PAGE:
“We are just picking apart every little operational component of the department from development to marketing to promotions to strength and conditioning to academic support and even day to day operations,” Mitchell said. “Do we need to do certain things the way we do it? I don’t accept the statement, ‘This is the way we’ve always done it.’

“Those things are going into helping us establish who we are, and that’s really the charge from Dr. Bennett.”

For a struggling athletics department, Mitchell could be the right man for the job. While Southern Miss has seen a decrease in revenue, Mitchell helped Santa Clara’s revenue grow for three consecutive years while tripling the size of the external operations staff and negotiating numerous deals with partners to help grow the department even more.

Mitchell has the right background to help lead Southern Miss into the future, or at the very least, the immediate future if Bennett opts to hire a different athletics director.

“The well-rounded experiences that I’ve had in this profession, in a relatively short amount of time, I think uniquely positions me to be in this role right now,” Mitchell said. “There are a lot of similarities between the departments at Santa Clara and Southern Miss. The unique thing about Southern Miss is there’s so much passion around the university and athletics. Everybody that’s a fan wants it to be better. You can poll everybody in (the athletic department) today, and they’ll all tell you the same thing.”

The hat Mitchell wears now isn’t one he thought he’d wear when he took the Deputy Athletics Director position at Southern Miss, or at least not so soon. He had no idea Gilbert would bolt for East Carolina either, and he didn’t exactly know what his future looked like immediately after the news came out.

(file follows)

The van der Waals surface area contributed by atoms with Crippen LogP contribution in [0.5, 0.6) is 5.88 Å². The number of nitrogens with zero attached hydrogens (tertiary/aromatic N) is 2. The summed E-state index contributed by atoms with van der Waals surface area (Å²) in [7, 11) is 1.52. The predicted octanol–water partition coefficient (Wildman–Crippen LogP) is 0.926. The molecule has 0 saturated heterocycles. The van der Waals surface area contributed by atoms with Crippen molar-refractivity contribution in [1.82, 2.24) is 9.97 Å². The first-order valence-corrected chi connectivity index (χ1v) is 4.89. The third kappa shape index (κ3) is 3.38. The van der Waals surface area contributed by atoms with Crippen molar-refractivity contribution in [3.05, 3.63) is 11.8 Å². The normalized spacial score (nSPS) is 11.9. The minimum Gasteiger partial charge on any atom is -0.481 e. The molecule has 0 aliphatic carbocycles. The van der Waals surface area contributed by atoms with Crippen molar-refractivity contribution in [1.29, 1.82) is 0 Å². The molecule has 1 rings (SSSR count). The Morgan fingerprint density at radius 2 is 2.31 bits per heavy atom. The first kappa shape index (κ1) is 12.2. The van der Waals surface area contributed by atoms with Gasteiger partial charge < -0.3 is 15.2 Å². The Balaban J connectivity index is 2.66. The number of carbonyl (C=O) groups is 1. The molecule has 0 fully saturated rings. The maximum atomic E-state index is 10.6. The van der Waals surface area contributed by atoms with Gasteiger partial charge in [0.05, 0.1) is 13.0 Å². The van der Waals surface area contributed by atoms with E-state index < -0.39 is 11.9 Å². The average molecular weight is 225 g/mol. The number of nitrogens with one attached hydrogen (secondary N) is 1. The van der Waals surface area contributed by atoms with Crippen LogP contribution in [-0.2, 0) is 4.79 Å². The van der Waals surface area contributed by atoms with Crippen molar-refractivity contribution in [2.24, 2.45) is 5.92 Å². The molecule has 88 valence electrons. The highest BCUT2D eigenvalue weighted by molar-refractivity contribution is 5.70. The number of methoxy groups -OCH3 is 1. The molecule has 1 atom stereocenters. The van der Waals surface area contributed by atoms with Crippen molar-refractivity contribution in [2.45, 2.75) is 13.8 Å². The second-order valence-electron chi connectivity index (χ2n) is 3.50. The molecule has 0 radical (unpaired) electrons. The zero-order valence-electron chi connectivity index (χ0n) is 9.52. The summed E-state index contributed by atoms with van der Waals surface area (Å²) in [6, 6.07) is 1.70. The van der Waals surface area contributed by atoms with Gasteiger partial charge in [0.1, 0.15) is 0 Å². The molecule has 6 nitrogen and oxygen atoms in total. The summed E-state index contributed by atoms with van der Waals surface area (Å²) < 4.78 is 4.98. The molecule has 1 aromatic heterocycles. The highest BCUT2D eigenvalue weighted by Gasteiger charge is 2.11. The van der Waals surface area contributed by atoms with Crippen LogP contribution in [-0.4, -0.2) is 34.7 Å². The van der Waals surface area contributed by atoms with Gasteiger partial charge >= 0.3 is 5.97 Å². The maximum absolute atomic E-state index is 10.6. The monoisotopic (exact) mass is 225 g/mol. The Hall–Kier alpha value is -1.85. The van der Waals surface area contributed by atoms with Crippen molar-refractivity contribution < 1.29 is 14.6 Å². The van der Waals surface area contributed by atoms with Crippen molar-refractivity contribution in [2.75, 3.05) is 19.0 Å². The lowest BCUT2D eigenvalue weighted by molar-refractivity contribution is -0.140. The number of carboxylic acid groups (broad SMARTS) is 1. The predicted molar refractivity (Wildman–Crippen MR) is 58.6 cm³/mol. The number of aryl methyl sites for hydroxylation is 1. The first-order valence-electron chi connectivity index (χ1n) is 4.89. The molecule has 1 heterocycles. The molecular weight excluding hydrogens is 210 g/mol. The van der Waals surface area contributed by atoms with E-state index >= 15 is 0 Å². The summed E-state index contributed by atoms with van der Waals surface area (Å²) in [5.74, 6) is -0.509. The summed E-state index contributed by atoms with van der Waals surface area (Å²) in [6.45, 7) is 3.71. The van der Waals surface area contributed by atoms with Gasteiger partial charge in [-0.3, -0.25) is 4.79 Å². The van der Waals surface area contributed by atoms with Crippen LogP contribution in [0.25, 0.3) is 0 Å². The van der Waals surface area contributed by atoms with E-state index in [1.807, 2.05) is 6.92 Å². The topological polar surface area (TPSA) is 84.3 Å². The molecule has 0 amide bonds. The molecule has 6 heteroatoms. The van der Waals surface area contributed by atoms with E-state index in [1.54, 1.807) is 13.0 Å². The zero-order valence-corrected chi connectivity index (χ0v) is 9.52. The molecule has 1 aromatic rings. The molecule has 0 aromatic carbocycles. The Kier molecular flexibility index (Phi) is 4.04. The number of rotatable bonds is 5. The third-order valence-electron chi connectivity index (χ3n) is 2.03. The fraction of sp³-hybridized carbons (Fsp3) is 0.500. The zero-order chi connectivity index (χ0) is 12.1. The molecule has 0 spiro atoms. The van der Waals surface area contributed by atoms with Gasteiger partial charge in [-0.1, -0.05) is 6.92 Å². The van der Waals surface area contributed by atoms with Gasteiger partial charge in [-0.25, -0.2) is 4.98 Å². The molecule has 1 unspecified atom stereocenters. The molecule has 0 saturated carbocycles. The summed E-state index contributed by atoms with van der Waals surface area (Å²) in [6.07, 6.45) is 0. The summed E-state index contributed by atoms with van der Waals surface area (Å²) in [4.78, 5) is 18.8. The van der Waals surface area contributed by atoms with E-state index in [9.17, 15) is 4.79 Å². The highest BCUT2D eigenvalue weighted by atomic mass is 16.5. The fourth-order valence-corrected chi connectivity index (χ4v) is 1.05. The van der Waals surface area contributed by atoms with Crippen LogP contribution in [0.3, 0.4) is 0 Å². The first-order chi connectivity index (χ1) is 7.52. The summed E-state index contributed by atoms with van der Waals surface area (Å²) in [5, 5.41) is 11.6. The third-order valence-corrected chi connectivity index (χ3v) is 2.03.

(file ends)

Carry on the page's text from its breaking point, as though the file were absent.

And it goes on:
Mitchell committed to Santa Clara that he’d be there a while, although he didn’t imagine he’d be there for 12 years, and now he’s committed to Southern Miss and Mississippi, where his set of fresh eyes can help the university.

There are two ways to look at it. While a Mississippian, Mitchell was new to Southern Miss when he arrived last fall, so some think it isn’t a good idea to have someone without immediate ties as the athletic director. On the other hand, since he didn’t know Southern Miss that well, and he has an experienced pedigree and tons of Mississippi connections, he can look at how the department operates from a different angle.

He wasn’t losing sleep when Bennett decided who to promote to the interim position, and he won’t lose any sleep while an AD search takes place. One thing is for sure, everything Mitchell is doing today is for the possibility of receiving the final nod from Dr. Bennett when he finishes his search.

“This is going to be Bennett’s decision,” Mitchell said. “I’m certainly enjoying the opportunity now. I wouldn’t be doing this the way I’m doing it if I wasn’t interested in continuing in this capacity. I respect the process Dr. Bennett is going through and I don’t think about it. I’m more focused on what we can accomplish today. Then when that day is over, we think about what’s next.”